If you find a draft, move the cages or divert the air from the vent or move the fan. Whatever it takes to ensure their home is not constantly being blown on. (Though this is not always possible to achieve, do it if you can.)

Whether or not you find a draft, next I would check to see what the actual temperature is in their habitat at night, when a house is cooler. (Incidentally, the air temp in tanks tends to be about 1 degree warmer than the room air.)  Check this by putting a thermometer in there for a number of hours to check the temp--not in the room nearby, but inside the habitat itself. There are cooler and warmer spots in a room due to natural air flow (quite aside from the draft issue), so you want to check things out as close as you can get to where they sleep. To be sure of this baseline, I'd check it a few times in a night to get multiple readings and make sure of what the coldest is they are exposed to. (You may need to get creative about how to secure or protect it from inquisitive nibbling while this goes on, unless you have some kind of quick-read digital thermometer).

(At this point, if you verify that the temperature in their home doesn't really get all that cold, then you will have eliminated hypothermia as a possibility for their illness. Although I rather suspect you will confirm it, instead.)

Once you know what temp they are actually living in, then you'll know how much you need to raise the temp in their habitat. First, think if you can alter the temperature in their room by shutting a vent, or maybe even using a portable heater. (I live in a place where I can't always control the AC, so I actually do use a portable heater to make sure the room never gets too cold for my girls.) Another sometimes helpful thing to do is to cover the tank or cage at night, or perhaps the side facing a draft. This helps reduce heat loss from the habitat.

The most effective thing, though is probably to put a reptile heating pad under the floor of their tank. Put it only at one end (the nest end), so they can get away from the heat if they want to. You can get a pad with a thermostat so you can control the temp. You want to get the ambient temperature in the nest area up to maybe 70 or 72 degrees, possibly warmer depending what they're used to and comfortable with.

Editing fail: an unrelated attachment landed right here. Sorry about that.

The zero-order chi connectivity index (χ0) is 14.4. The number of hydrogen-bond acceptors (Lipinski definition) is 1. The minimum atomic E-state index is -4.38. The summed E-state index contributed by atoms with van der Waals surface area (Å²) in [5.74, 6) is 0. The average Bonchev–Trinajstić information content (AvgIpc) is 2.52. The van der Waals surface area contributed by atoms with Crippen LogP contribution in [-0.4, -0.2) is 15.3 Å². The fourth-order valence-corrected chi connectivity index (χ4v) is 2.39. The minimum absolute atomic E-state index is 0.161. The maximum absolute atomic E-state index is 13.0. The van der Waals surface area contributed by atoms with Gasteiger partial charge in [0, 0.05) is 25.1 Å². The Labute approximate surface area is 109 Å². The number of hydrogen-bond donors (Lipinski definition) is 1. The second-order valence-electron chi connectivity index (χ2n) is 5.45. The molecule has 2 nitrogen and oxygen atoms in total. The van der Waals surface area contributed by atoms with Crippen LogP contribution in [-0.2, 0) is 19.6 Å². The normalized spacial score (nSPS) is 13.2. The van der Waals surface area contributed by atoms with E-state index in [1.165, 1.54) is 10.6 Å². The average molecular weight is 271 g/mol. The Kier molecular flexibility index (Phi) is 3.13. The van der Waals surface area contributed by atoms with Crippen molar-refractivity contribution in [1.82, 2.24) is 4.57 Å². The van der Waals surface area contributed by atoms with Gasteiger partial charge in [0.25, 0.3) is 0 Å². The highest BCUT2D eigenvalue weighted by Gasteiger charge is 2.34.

Check this temp the same way you did the original measurements--with a thermometer placed as close to the floor in their sleeping area as possible. Thermostat settings are helpful, but they may not be well-calibrated, and also heat radiates at different rates through various materials or layers of things that may be between heat pad and sleeping mouse. So it's always best to measure the actual temperature in the spot where they are spending a lot of time.

By the way, don't try this with a regular heating pad (except in case of emergency, like in the middle of winter and your heat's gone out). Electric heating pads are not designed to be on long-term, nor to have the weight of something like a tank on them constantly, and this can result in a fire hazard or the device burning itself out. Only use a mat made for the purpose (for reptiles).

Hopefully checking temps precisely like this can help lead to a solution. Good luck with them! That lethargy thing can be quite concerning, and it's much better to figure out the cause and fix it, than to have to treat the symptoms.